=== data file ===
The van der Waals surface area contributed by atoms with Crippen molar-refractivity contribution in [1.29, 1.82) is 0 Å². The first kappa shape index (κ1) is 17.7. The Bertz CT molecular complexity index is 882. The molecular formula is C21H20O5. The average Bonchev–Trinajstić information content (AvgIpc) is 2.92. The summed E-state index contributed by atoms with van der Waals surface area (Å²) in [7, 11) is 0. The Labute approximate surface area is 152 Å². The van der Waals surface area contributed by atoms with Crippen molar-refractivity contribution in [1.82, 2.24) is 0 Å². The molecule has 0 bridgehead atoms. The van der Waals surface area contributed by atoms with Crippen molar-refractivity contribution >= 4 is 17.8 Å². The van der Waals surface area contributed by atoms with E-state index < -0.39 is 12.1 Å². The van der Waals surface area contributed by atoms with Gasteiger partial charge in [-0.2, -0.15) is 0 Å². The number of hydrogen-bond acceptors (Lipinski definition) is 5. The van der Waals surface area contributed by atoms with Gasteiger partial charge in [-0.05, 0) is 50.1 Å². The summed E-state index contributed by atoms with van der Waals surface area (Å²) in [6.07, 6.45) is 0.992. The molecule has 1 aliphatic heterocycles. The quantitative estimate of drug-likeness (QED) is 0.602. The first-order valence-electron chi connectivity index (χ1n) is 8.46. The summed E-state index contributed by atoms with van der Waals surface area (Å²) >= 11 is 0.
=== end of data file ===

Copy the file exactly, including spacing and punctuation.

The van der Waals surface area contributed by atoms with Crippen molar-refractivity contribution in [1.29, 1.82) is 0 Å². The first kappa shape index (κ1) is 17.7. The Bertz CT molecular complexity index is 882. The molecular formula is C21H20O5. The average Bonchev–Trinajstić information content (AvgIpc) is 2.92. The summed E-state index contributed by atoms with van der Waals surface area (Å²) in [7, 11) is 0. The Labute approximate surface area is 152 Å². The van der Waals surface area contributed by atoms with Crippen molar-refractivity contribution in [1.82, 2.24) is 0 Å². The molecule has 0 bridgehead atoms. The van der Waals surface area contributed by atoms with Crippen molar-refractivity contribution >= 4 is 17.8 Å². The van der Waals surface area contributed by atoms with E-state index < -0.39 is 12.1 Å². The van der Waals surface area contributed by atoms with Gasteiger partial charge in [-0.2, -0.15) is 0 Å². The number of hydrogen-bond acceptors (Lipinski definition) is 5. The van der Waals surface area contributed by atoms with Gasteiger partial charge in [-0.05, 0) is 50.1 Å². The summed E-state index contributed by atoms with van der Waals surface area (Å²) in [6.07, 6.45) is 0.992. The molecule has 1 aliphatic heterocycles. The quantitative estimate of drug-likeness (QED) is 0.602. The first-order valence-electron chi connectivity index (χ1n) is 8.46. The summed E-state index contributed by atoms with van der Waals surface area (Å²) >= 11 is 0.